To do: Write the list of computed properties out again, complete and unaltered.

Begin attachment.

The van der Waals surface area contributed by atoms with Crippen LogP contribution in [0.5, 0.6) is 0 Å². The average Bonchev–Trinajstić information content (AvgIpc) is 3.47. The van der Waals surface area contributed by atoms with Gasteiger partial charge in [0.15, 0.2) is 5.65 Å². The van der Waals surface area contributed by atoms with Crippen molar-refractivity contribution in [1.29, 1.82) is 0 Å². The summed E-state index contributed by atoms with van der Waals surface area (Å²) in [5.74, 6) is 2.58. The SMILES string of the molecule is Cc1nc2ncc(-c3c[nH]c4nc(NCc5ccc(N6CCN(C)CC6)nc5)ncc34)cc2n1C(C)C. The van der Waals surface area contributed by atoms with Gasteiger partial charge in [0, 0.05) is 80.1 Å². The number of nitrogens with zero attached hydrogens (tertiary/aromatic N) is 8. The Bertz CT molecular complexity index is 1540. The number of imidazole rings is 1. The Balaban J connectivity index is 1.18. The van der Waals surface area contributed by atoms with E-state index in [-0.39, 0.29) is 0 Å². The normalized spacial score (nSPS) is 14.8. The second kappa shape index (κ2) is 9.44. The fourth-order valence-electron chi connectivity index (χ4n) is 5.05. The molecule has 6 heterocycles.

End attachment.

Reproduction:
The van der Waals surface area contributed by atoms with Crippen LogP contribution in [0.5, 0.6) is 0 Å². The average Bonchev–Trinajstić information content (AvgIpc) is 3.47. The van der Waals surface area contributed by atoms with Gasteiger partial charge in [0.15, 0.2) is 5.65 Å². The van der Waals surface area contributed by atoms with Crippen molar-refractivity contribution in [1.29, 1.82) is 0 Å². The summed E-state index contributed by atoms with van der Waals surface area (Å²) in [5.74, 6) is 2.58. The SMILES string of the molecule is Cc1nc2ncc(-c3c[nH]c4nc(NCc5ccc(N6CCN(C)CC6)nc5)ncc34)cc2n1C(C)C. The van der Waals surface area contributed by atoms with Gasteiger partial charge in [0, 0.05) is 80.1 Å². The number of nitrogens with zero attached hydrogens (tertiary/aromatic N) is 8. The Bertz CT molecular complexity index is 1540. The number of imidazole rings is 1. The Balaban J connectivity index is 1.18. The van der Waals surface area contributed by atoms with E-state index in [-0.39, 0.29) is 0 Å². The normalized spacial score (nSPS) is 14.8. The second kappa shape index (κ2) is 9.44. The fourth-order valence-electron chi connectivity index (χ4n) is 5.05. The molecule has 6 heterocycles.